For dessert we visited the Pennsauken Mart pretzel shop. This time we had to wait a few minutes for pretzels to come out of the oven (along with other hopefuls). When the pretzels finally arrived, the fellow who put them into the brown paper bag for me warned, "Be careful, they're hot." Boy, were they! They were fresh out of the oven and too hot to touch without a towel or other protective device. Perfect Tommy admonished us not to close up the paper bag, lest the steam get trapped inside and condense on the pretzels. When we got back out to the car, a perfect plume of steam was emanating from my pretzel bag (but it was a cold day). I held off as long as prudence indicated, but as soon as I could, I started on that first heavenly pretzel. They really are great birding food.

Monday, March 13, 2006

Cutting the heat

I know that beer is a popular beverage when one encounters hot and spicy food but I may have found an alternative. Tonight I made Sichuan spaghetti but wasn't in the mood for beer. Instead, I had a glass of apple cider from the Pennsylvania Dutch Farmers Market. It was amazing. The cider practically eliminated the burn from the Sichuan spaghetti almost immediately.

Maybe an apple a day keeps the capiscin away too? Nah, it can't be that easy.

Thursday, March 09, 2006

Yakisoba out of the bottle

Cooking yakisoba these days is about the quest for the perfect sauce. I've come up with some pretty good versions (just check the index for some past attempts) but none of them quite have that beefy, just a bit greasy goodness I remember from Dosanko.

Walking down the aisles of the Asian supermarket is perilous for a sauce lover. There are bottles and bottles of all kinds of sauces, all gleaming with a come-hither luster. All of them promise wonderful meals: savory meat and noodles, lightly stir-fried veggies gleaming with just the lightest veneer of sauce to add flavor to the dish without drowning it. Who knows which bottle holds the secret? They all whisper their promises, while the cold voice of the conscience admonishes that homemade sauces without preservatives are really the best. The temptations increase in the Japanese aisle, where the sauces are not only tempting in their own right, but often come in beautifully designed little vials that would not be out of place in a well-appointed wizard's cabinet of potions.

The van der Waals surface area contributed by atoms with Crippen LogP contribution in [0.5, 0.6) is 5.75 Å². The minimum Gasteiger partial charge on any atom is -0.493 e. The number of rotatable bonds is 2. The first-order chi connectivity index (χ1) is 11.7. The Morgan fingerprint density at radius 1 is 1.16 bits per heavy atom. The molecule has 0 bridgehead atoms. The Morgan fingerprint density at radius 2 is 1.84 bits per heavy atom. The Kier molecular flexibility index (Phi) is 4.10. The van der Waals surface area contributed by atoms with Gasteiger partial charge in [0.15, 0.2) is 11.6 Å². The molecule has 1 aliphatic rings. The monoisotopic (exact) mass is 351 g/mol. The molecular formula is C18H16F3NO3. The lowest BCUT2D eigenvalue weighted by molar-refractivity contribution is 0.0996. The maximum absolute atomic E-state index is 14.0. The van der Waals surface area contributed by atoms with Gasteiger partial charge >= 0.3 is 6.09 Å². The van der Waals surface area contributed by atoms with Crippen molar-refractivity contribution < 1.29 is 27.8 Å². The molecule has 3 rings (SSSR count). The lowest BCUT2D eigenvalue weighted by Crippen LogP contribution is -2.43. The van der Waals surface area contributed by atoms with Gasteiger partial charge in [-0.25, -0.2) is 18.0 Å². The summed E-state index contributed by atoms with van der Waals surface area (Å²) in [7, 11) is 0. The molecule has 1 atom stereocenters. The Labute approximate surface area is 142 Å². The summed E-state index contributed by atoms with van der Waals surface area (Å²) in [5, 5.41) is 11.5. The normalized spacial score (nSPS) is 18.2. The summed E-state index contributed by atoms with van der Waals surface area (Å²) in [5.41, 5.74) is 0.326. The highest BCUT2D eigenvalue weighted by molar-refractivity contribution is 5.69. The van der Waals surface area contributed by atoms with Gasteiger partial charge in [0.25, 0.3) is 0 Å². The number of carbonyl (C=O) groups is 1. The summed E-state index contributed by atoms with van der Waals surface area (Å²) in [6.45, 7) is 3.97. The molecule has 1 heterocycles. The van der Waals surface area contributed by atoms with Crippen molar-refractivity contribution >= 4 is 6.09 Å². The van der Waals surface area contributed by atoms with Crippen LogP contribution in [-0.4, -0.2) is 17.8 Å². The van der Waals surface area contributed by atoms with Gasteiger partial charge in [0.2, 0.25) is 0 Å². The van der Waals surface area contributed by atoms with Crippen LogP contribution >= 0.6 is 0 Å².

So I thought to myself, 'Why not try a bottled yakisoba sauce? Maybe it'll hold the perfect sauce secret.' I came home with a bottle of Otafuku Yakisoba Sauce, which also advertises itself as a suitable garnish for stir-fried veggies, hamburgers, noodles and fried rice. The lengthy ingredient list includes some potentially scary stuff (high fructose corn syrup, MSG), extracts from much of the animal kingdom (oysters, chickens, pigs, fish, scallops, shrimp and yeast into the bargain) and fruits and vegetables (everything from peach to garlic).

I followed the recipe on the bottle wrapper (yes, this is a bottle that comes in a plastic wrapper). Due to a glitch in preparation, I wound up with both chicken breast and shrimp ready to be cooked that night. Mixing meats like that is more of a southeast Asian thing, but I decided to go with it. Maybe it would lead to a yakisoba as big as the Ritz. I doubled my allotment of chukasoba noodles to make sure the proportions of meat to noodles were correct.

I stir-fried the shrimp, chicken and some sliced button mushrooms and onions in a bit of vegetable oil about five minutes, then added the cooked chukasoba and heated it through. Then I added a third of a cup of the yakisoba sauce and cooked everything for about three more minutes. I served it out onto plate and tucked in.

It wasn't bad, but it left me a little disappointed. I'm starting to think that one of the components of my perfect yakisoba sauce is beef juice, so the absence of beef from this yakisoba posed a problem. The bottled sauce itself had a sort of sweet-and-sour fruity note that can be found in things such as Chik-fil-A's polynesian sauce. So there I was, eating a home-cooked meal and thinking of fast food. Not the desired impression, to put it mildly. Then again, I probably eat more fast food than I should. It wasn't bad, it made great leftovers and a "brown-bag" lunch for a couple of days, but I think I prefer my fumbling homemade attempts at the perfect yakisoba sauce. Cook and learn.

Not that that means I'll ever be immune to the siren song of the sauce bottles at the Asian supermarket.

Monday, March 06, 2006

Garden musings 1

When I started the blog, I posted regular garden updates. Somehow, all that fell by the wayside. Maybe I was too ambitious, trying too many different things in my first real year of gardening. I certainly didn't end up harvesting homegrown lettuce for salads every night, which was a disappointment. Now spring is looming, however, so that means I have to plan for this year's garden. Let's see what the verdict was on last year.